AUGUSTA, Maine — The legislature's Government Oversight Committee has voted unanimously to launch an investigation into the marketing practices of the Maine State Lottery.
The panel wants to find out whether, as one study suggests, the lottery is targeting its ticket sales to the poor.
Sen. David Burns, a republican from Whiting says he is very concerned about the disproportionate number of lottery tickets being sold in areas of the state that have some of the highest unemployment and poverty levels in the state. He cites a study out of Cornell that found the lottery sold $275 worth of tickets for every man, woman and child in Washington county. That's about a $100 a person more than in the relatively wealthy counties of southern Maine.
"There is exploitation going on here by, whether intentionally or inadvertently, by the operation, the lottery operation," Burns says.
The six month Cornell study-commissioned by the Maine Center for Public Interest reporting, has raised a number of red flags for committee members.
Burns says he has been frustrated in his effort to learn more about the marketing strategy of the lottery, which is handled by an independent company. He says the state is spending about $8 million a year to market the lottery but the documents that explain the strategy have been declared the property of the marketing company and are therefore confidential.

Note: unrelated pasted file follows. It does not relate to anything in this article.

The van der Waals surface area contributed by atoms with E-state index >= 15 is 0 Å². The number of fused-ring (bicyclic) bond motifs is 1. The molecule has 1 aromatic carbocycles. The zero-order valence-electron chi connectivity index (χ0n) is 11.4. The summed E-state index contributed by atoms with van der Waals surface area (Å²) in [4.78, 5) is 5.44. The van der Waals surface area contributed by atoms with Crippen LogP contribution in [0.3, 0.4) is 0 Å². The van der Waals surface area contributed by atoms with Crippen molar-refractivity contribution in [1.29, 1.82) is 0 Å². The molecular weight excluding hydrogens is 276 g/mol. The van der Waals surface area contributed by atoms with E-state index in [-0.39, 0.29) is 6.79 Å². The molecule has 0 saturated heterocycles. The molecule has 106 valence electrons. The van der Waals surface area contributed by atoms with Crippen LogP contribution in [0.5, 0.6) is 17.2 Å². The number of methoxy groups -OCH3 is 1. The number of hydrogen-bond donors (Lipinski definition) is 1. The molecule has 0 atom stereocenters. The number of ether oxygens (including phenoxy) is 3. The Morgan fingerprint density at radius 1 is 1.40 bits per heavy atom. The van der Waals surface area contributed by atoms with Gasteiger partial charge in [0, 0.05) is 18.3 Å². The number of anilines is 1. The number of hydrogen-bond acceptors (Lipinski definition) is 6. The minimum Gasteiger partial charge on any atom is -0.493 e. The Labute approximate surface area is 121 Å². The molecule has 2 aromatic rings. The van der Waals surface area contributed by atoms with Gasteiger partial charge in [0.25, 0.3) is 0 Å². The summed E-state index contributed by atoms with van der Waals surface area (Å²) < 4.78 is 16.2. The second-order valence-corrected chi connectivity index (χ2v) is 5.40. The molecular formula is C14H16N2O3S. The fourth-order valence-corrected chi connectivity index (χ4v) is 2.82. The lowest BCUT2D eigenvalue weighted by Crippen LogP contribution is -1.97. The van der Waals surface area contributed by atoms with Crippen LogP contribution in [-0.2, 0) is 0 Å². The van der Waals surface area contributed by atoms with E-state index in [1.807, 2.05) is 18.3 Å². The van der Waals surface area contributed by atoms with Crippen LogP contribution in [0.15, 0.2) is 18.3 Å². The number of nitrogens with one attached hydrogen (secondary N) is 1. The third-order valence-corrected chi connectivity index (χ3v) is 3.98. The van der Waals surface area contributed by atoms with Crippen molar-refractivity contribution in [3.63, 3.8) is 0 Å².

"I think we need to know what is in that, whether or not particular demographics of this state have been improperly targeted," says Burns.
That concern appears to extends across party lines.
"For me, we have to get to the answer of whether we are as the state of Maine, auspices of this program, targeting the poorest among us to finance some of our programs," says Sen. Chris Johnson (D-Somerville).
Maine nets over $50 million a year from the state's general fund from the sale of lottery tickets of all types. But Rep. Anne Marie Mastraccio — a democrat from Sanford, says some of that revenue may be coming from welfare benefits the state pays out.
"Someone who is a welfare recipient is using some of that money to buy a lottery ticket and maybe a disproportionate number of lottery tickets because they are actually being enticed into buying it," says Mastraccio.
Among the findings of the Cornell study is that when people lose jobs in Maine, lottery sales go up. For every one percent increase in joblessness in a given zip code, sales of scratch and draw tickets jump 10%.
The study also points out there are long odds of winning the lottery. Big jackpots, like the Powerball drawing this weekend that is expected to top $800 million for the top prize, also drive sales. According to the lottery, the odds of winning Powerball are 1 in 175 million.